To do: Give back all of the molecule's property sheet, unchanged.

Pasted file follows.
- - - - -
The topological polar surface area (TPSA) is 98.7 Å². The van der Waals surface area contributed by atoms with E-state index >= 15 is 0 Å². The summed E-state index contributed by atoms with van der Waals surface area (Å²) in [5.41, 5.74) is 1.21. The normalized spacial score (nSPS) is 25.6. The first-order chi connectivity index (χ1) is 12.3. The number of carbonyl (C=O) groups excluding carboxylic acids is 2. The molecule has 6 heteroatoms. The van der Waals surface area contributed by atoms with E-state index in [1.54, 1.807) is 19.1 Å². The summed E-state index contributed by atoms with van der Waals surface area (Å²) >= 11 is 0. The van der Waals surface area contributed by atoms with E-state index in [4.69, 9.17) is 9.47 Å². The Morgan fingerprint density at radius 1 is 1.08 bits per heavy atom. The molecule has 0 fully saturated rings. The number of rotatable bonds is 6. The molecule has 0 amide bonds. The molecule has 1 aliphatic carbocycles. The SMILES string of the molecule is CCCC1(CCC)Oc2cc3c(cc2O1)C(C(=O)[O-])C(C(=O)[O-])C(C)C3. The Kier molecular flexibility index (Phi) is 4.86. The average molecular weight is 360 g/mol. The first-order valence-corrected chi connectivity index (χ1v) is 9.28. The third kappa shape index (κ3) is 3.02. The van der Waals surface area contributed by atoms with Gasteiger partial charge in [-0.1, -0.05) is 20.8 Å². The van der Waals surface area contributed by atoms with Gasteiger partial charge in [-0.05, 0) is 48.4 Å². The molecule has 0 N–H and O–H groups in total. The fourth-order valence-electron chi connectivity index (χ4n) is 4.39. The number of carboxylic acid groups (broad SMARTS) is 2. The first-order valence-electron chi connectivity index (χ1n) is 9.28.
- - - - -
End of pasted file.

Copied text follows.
The topological polar surface area (TPSA) is 98.7 Å². The van der Waals surface area contributed by atoms with E-state index >= 15 is 0 Å². The summed E-state index contributed by atoms with van der Waals surface area (Å²) in [5.41, 5.74) is 1.21. The normalized spacial score (nSPS) is 25.6. The first-order chi connectivity index (χ1) is 12.3. The number of carbonyl (C=O) groups excluding carboxylic acids is 2. The molecule has 6 heteroatoms. The van der Waals surface area contributed by atoms with E-state index in [1.54, 1.807) is 19.1 Å². The summed E-state index contributed by atoms with van der Waals surface area (Å²) >= 11 is 0. The van der Waals surface area contributed by atoms with E-state index in [4.69, 9.17) is 9.47 Å². The Morgan fingerprint density at radius 1 is 1.08 bits per heavy atom. The molecule has 0 fully saturated rings. The number of rotatable bonds is 6. The molecule has 0 amide bonds. The molecule has 1 aliphatic carbocycles. The SMILES string of the molecule is CCCC1(CCC)Oc2cc3c(cc2O1)C(C(=O)[O-])C(C(=O)[O-])C(C)C3. The Kier molecular flexibility index (Phi) is 4.86. The average molecular weight is 360 g/mol. The first-order valence-corrected chi connectivity index (χ1v) is 9.28. The third kappa shape index (κ3) is 3.02. The van der Waals surface area contributed by atoms with Gasteiger partial charge in [-0.1, -0.05) is 20.8 Å². The van der Waals surface area contributed by atoms with Gasteiger partial charge in [-0.05, 0) is 48.4 Å². The molecule has 0 N–H and O–H groups in total. The fourth-order valence-electron chi connectivity index (χ4n) is 4.39. The number of carboxylic acid groups (broad SMARTS) is 2. The first-order valence-electron chi connectivity index (χ1n) is 9.28.